Posted by: seanmichaelbutler | January 11, 2009


"Without fear, travel has no meaning." - Keath Fraser


From Creel, a smoky northern Mexican town, a single road pierces the sprawling Parque Natural Barrancas del Cobre, descends into a canyon deeper than Arizona’s famous Grand, and dead-ends at the town of Batopilas. The Barrancas del Cobre – or Copper Canyons – is a massive wilderness of interconnected canyons, home to bears, pumas and pines in the uplands, and jaguars, parrots, and fig trees in the lowlands. My travel partner Vikki and I contemplate the odds of us, our two dogs and our aging 4WD Subaru station wagon making it there – and back – in one piece.  

“It’s 6000 feet straight down, no guardrails. One wrong move and you could easily kill yourself,” warns Jerry, an Aussie traveller who has recently taken the bus there. “Sometimes we’d meet another vehicle coming around a blind curve and we’d both slam on our brakes and sort of skid around each other.”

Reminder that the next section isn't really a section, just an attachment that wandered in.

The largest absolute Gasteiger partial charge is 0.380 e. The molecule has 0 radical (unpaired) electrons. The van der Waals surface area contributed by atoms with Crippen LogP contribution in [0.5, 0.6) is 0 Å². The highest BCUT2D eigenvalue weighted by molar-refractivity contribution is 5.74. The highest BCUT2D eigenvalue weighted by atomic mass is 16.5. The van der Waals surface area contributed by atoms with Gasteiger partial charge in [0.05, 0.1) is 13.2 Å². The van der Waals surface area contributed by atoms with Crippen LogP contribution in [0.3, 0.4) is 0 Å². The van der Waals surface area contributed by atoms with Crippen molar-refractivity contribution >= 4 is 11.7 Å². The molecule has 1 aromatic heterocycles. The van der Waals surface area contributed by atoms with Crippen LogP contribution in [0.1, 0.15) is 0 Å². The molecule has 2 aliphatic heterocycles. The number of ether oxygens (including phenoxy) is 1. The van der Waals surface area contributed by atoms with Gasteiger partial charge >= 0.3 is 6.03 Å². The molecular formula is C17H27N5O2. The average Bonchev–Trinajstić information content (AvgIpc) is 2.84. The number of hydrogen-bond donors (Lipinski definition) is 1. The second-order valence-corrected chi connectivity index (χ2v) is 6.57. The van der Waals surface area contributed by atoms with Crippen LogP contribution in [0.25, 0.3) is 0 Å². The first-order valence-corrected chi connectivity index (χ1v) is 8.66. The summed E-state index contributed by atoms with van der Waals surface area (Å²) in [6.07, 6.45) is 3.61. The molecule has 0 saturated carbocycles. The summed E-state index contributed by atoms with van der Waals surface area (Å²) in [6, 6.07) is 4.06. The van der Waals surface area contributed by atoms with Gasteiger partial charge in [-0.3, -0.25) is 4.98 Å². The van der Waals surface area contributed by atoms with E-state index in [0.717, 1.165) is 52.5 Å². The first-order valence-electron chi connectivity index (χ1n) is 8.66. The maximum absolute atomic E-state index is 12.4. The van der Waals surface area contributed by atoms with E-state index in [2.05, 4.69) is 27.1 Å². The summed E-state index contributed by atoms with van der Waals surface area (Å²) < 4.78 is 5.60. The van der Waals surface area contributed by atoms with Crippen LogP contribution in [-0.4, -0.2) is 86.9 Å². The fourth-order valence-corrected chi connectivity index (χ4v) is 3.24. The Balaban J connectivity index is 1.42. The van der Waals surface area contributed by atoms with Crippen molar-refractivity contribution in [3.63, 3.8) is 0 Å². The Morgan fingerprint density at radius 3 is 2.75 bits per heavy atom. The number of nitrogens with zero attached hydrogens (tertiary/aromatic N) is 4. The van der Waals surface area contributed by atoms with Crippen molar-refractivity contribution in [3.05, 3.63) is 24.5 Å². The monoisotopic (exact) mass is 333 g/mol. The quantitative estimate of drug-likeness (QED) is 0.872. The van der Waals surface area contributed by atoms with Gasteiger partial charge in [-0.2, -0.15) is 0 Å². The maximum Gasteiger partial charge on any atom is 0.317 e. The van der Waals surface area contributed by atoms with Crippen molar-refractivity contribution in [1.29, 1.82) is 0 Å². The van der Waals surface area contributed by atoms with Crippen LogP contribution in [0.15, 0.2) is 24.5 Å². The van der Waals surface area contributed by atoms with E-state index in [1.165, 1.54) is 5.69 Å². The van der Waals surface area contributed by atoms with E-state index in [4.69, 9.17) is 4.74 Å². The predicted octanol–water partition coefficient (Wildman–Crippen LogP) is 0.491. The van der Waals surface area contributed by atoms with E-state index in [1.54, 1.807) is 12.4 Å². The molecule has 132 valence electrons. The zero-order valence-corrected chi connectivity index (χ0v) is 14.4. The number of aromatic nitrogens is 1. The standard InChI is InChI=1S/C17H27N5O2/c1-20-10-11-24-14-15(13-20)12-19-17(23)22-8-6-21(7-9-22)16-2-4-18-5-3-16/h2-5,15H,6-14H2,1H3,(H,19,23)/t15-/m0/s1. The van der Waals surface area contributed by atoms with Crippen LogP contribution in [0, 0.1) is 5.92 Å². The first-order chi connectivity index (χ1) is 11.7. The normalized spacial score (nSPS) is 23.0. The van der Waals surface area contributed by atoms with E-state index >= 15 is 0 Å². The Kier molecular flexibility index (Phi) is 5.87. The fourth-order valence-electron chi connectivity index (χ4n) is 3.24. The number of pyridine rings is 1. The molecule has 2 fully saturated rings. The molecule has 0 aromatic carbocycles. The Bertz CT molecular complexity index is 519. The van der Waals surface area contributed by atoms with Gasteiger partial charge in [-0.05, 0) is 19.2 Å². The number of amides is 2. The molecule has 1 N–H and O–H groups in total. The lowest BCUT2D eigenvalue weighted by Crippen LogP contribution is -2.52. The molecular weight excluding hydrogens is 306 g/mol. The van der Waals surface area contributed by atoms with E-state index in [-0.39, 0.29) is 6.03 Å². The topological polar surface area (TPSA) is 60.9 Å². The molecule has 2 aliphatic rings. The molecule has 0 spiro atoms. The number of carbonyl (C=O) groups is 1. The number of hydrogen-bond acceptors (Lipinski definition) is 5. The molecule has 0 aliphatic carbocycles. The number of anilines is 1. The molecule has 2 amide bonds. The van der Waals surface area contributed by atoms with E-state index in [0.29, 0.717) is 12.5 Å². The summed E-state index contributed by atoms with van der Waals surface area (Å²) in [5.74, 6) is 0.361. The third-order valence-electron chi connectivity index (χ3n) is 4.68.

“It’s dangerous,” concedes Casey, an American living in Creel. “There’s no search and rescue if something goes wrong. But it’s also one of the best things you can do in this part of the world. The road is half the trip.”

We decide that if we are to die on this road, we’d rather do it to ourselves than hand the honour to some bus driver.

The adventure begins, as it so often does, when we pull off the blacktop and onto a dirt road. From there we begin the slow, switchback-ridden descent to the river far below. I sit perched out the passenger window, gaping at the breathtaking view. My mind boggles at the sheer space; the far side of the canyon is so far away, it’s more like observing something astronomical than terrestrial.